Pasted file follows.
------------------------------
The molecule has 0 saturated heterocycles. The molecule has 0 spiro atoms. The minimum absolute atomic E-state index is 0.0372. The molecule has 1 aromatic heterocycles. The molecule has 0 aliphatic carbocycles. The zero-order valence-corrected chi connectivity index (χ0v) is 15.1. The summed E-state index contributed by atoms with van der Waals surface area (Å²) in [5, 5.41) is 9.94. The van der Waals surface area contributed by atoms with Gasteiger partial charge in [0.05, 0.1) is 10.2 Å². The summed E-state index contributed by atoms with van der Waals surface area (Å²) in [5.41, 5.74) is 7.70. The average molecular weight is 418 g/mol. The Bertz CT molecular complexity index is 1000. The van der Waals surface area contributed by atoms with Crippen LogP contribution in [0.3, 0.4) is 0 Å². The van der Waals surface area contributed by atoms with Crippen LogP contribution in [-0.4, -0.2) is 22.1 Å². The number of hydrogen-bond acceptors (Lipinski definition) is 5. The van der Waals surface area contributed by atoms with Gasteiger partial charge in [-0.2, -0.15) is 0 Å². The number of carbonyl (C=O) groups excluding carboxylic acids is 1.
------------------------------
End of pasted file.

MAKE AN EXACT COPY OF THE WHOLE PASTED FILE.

The molecule has 0 saturated heterocycles. The molecule has 0 spiro atoms. The minimum absolute atomic E-state index is 0.0372. The molecule has 1 aromatic heterocycles. The molecule has 0 aliphatic carbocycles. The zero-order valence-corrected chi connectivity index (χ0v) is 15.1. The summed E-state index contributed by atoms with van der Waals surface area (Å²) in [5, 5.41) is 9.94. The van der Waals surface area contributed by atoms with Gasteiger partial charge in [0.05, 0.1) is 10.2 Å². The summed E-state index contributed by atoms with van der Waals surface area (Å²) in [5.41, 5.74) is 7.70. The average molecular weight is 418 g/mol. The Bertz CT molecular complexity index is 1000. The van der Waals surface area contributed by atoms with Crippen LogP contribution in [0.3, 0.4) is 0 Å². The van der Waals surface area contributed by atoms with Crippen LogP contribution in [-0.4, -0.2) is 22.1 Å². The number of hydrogen-bond acceptors (Lipinski definition) is 5. The van der Waals surface area contributed by atoms with Gasteiger partial charge in [-0.2, -0.15) is 0 Å². The number of carbonyl (C=O) groups excluding carboxylic acids is 1.